be contiguous right across the island. At the very least,
transects on one side of the channel should line up with those
on the other side. Also, transects should be made immediately upstream
and downstream of the island. Required measurements
are shown on the figure to the left.
More chunky islands in lagoons, like that shown
on the right can be well-resolved by measuring bathymetry
along concentric paths that circle the island --- as shown
to the right in red.
Concentric circles are NOT a good way of doing things in narrow channels
--- even if the island is chunky.
They may, however, be useful in other areas (such as coastal lagoons)
where the geometry of the bathymetry is more isotropic (ie, non-directional).
Algorithms for gridding bathymetric measurements
This section is under construction
Loading the data
Suppose we have measurements of bathymetry in a channel.
Often the measurements will be made along a ships track --- which may
zig-zag across the channel. Data are most naturally stored
in a file with each line having an x,y,z coordinate.
(The raw data would have had a time stamp on each line which we
would have used to correct z for tides.) Often a digital elevation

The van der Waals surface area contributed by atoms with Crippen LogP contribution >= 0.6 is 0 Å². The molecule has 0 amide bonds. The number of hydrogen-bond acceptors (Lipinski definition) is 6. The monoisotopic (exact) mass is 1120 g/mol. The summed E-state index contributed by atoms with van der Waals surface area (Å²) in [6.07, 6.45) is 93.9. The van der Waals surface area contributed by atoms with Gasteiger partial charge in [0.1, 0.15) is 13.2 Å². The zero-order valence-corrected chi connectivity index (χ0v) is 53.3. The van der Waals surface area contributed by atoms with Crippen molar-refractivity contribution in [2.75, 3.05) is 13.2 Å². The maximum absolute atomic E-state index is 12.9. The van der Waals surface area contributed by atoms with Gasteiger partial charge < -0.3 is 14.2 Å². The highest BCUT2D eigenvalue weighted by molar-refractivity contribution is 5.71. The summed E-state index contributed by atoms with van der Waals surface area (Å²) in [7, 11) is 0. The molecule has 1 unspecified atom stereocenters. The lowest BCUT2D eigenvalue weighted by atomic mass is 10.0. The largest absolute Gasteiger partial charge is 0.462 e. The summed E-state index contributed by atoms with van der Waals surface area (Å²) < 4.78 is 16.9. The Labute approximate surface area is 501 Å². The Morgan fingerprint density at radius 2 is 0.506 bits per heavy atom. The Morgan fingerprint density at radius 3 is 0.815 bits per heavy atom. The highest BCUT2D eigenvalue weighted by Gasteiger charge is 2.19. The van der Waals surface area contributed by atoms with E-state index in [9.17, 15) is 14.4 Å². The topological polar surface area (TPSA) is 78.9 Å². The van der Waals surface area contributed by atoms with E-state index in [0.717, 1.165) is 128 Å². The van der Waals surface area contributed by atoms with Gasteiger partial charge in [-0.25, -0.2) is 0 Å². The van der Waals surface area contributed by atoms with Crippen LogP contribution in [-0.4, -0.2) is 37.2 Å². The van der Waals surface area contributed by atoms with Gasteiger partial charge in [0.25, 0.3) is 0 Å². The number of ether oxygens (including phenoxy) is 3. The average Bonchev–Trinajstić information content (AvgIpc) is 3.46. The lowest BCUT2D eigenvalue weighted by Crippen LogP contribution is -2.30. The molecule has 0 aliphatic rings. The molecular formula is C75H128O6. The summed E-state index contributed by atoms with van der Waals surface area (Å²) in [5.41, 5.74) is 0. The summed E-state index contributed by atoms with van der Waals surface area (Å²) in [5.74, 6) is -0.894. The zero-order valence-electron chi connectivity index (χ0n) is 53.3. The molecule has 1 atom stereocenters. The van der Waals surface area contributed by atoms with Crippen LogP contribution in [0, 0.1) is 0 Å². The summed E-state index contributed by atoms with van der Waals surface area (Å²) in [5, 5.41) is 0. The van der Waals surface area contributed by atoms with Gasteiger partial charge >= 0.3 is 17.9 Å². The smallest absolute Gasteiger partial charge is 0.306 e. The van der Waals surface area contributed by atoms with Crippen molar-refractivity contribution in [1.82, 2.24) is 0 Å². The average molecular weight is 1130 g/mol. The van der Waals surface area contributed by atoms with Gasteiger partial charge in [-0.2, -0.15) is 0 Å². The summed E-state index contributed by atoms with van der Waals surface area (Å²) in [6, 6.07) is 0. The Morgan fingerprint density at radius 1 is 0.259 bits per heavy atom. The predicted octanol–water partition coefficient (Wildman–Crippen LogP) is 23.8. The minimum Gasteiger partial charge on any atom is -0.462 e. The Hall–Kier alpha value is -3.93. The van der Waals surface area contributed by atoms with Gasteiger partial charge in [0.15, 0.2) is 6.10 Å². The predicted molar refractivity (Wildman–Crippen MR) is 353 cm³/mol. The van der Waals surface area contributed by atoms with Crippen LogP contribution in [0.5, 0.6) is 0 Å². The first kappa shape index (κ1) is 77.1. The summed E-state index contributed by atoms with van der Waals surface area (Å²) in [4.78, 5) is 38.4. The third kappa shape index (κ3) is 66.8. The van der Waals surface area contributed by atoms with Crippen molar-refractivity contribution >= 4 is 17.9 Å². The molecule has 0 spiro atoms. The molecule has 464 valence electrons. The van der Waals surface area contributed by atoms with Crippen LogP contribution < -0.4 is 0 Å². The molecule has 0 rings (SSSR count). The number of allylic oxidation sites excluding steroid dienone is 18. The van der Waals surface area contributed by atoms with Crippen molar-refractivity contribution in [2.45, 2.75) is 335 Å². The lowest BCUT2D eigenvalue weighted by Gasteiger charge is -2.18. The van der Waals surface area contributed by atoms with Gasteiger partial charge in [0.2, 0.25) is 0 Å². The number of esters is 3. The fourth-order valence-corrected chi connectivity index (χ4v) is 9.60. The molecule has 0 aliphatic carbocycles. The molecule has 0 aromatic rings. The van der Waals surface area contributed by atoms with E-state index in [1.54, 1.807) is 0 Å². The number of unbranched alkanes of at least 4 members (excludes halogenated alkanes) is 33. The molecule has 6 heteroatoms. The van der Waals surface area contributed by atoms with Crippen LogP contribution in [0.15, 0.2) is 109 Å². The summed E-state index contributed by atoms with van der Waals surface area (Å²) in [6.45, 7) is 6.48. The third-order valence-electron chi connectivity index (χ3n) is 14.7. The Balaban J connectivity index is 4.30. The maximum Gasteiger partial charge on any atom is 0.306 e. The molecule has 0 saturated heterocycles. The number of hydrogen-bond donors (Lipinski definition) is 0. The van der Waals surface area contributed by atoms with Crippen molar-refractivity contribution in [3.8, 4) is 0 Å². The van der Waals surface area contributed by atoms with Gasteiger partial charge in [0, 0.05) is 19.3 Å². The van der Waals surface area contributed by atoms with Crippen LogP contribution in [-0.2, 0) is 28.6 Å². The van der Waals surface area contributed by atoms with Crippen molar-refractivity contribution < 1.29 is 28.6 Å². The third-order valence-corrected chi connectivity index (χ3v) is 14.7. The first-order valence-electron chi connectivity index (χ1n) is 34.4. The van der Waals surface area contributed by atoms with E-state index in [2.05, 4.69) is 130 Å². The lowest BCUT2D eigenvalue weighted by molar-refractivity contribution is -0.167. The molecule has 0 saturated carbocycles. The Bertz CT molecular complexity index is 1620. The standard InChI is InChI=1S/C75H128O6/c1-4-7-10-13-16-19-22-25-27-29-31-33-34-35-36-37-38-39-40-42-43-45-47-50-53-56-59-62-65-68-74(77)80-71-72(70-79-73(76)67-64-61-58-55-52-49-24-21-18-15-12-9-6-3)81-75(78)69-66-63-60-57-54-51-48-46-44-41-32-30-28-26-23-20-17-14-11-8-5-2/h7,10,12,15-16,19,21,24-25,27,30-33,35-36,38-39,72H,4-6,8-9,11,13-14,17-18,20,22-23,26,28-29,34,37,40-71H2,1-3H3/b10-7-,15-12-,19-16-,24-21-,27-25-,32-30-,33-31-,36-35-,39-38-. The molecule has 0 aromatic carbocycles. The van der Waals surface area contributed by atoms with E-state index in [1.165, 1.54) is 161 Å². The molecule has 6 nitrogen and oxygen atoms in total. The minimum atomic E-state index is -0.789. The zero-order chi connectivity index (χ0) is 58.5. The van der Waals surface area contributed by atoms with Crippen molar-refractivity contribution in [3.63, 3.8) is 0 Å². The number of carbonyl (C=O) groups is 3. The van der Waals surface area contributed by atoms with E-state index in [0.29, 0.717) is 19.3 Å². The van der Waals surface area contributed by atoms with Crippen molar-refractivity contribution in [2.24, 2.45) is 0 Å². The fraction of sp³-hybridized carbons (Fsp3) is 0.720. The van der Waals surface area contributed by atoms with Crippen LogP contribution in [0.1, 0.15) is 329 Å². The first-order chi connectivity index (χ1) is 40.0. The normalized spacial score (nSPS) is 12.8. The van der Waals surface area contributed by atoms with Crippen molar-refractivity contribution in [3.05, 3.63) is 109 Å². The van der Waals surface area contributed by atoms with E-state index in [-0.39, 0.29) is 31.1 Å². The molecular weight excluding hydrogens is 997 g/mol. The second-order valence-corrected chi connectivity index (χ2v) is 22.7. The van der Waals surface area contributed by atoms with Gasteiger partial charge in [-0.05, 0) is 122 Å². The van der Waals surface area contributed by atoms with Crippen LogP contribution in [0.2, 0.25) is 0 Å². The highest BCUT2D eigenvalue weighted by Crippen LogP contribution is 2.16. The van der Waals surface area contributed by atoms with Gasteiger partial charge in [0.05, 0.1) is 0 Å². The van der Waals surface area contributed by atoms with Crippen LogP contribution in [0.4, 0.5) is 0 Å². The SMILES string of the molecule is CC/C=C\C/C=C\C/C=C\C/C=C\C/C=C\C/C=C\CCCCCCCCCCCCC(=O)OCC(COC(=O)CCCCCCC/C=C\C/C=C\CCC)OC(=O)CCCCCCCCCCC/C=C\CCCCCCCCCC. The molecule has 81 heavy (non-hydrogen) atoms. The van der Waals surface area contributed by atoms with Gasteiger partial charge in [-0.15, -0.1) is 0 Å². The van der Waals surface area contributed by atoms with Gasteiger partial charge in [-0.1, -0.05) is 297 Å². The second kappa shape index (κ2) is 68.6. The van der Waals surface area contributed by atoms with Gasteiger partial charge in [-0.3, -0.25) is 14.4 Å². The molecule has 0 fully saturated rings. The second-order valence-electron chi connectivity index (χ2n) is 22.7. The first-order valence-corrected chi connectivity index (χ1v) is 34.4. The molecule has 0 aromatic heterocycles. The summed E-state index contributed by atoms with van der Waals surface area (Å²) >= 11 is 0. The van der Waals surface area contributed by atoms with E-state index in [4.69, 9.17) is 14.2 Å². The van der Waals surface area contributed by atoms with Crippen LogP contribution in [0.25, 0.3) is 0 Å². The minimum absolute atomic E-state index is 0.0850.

model of topography (DEM) and coastlines are available.
The plot on the right shows positions of measurements:
The script ld_topog_bathy.m provides a
template for loading up the data sets and plotting them in a fashion
that is convenient to work with. The figure on the right was created by
zooming in on the plot created by ld_topog_bathy.m
- Black dots show the DEM.
- Cyan dots with connecting line show the coastline data.
- Blue dots with connecting line show the bathymetric measurements.
Typically bathymetric measurements have higher resolution along
the ships track (the figure to the right is anomolous in this regard)
and low resolution along tracks. We know that
the bathymetry is less variable along-channel than across channel
so a human can fill in the gaps with artificial data points as follows.
Selecting transects and filling in with artificial data --- simple case
The script line_sections.m
can be used to select indices that define the end points of transects.
The indices are saved in a matrix called isave.